Evaluation of the male partner in an infertile couple is often delayed until the couple has been trying for a period of time. Why? Well, about seventy-five percent of couples will conceive after six months of trying and about ninety-five percent will conceive after trying for a year, so evaluation is often delayed until the couple reaches that milestone.
Semen analysis is generally the first step in a fertility evaluation for the male. It involves an assessment of sperm count (or density), motility and morphology (shape) in addition to other parameters such as the volume or pH of the specimen. Semen testing can be inconvenient as laboratories will often require a specimen to arrive within thirty to sixty minutes of production. Some labs require production on site.
A new home test is now available that can reliably assess a man’s sperm count. The product is called the “Trak Male Fertility Testing System” and allows men to collect and then perform a sperm count with the convenience and privacy of their own home. The Trak device includes a spinner and disposable cartridges that use centrifugal force to isolate and then quantify the sperm. The product includes a cell phone app which allows men to track their sperm count over time as well as to record information about possible lifestyle factors including diet, exercise and stress. The test is FDA approved and is available now through the www.trakfertility.com website. Sperm counts are classified as “Low”, “Moderate” or “Optimal” based on World Health Organization guidelines.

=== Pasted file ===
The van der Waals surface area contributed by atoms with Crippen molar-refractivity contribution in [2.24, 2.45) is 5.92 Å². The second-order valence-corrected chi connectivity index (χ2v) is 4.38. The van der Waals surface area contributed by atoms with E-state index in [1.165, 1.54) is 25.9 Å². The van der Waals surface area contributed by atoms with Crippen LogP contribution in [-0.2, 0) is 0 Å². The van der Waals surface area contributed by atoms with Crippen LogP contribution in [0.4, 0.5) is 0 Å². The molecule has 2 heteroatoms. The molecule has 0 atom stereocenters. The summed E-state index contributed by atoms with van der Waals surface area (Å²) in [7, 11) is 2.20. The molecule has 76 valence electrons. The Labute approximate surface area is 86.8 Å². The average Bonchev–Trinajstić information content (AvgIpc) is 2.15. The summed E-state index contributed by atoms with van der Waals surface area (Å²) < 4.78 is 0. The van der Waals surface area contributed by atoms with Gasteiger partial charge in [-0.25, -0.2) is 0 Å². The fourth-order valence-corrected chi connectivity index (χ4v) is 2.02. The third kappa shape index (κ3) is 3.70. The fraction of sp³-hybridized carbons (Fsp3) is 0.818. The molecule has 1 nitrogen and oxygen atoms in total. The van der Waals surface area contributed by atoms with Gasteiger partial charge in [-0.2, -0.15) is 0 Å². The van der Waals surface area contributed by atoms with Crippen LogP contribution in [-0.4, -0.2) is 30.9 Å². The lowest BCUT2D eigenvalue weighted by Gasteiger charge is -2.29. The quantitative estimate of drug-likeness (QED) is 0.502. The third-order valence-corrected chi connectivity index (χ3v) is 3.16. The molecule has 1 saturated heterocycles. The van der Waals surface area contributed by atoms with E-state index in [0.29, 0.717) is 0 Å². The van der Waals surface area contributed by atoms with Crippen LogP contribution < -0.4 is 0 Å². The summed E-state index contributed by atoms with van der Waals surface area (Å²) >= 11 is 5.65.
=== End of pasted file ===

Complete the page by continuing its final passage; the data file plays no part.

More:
Male Fertility Testing at Home
This new device may shift the paradigm of male fertility testing in a few ways. One way is that testing at home doesn’t need to wait 6 to 12 months. If the count is “Low”, it’s low, and then why delay evaluation? A second way is that men now have a tool that can be actively applied to assess the impact of lifestyle changes that might improve sperm production.
With that said, Trak does not replace semen analysis as it does not measure sperm motility or morphology, both of which can impact fertility even in the setting of a “normal” sperm count. It does not measure other semen characteristics (such as pH) either. So, even with a good Trak result, more formal testing after 6 to 12 of trying is likely still a good idea.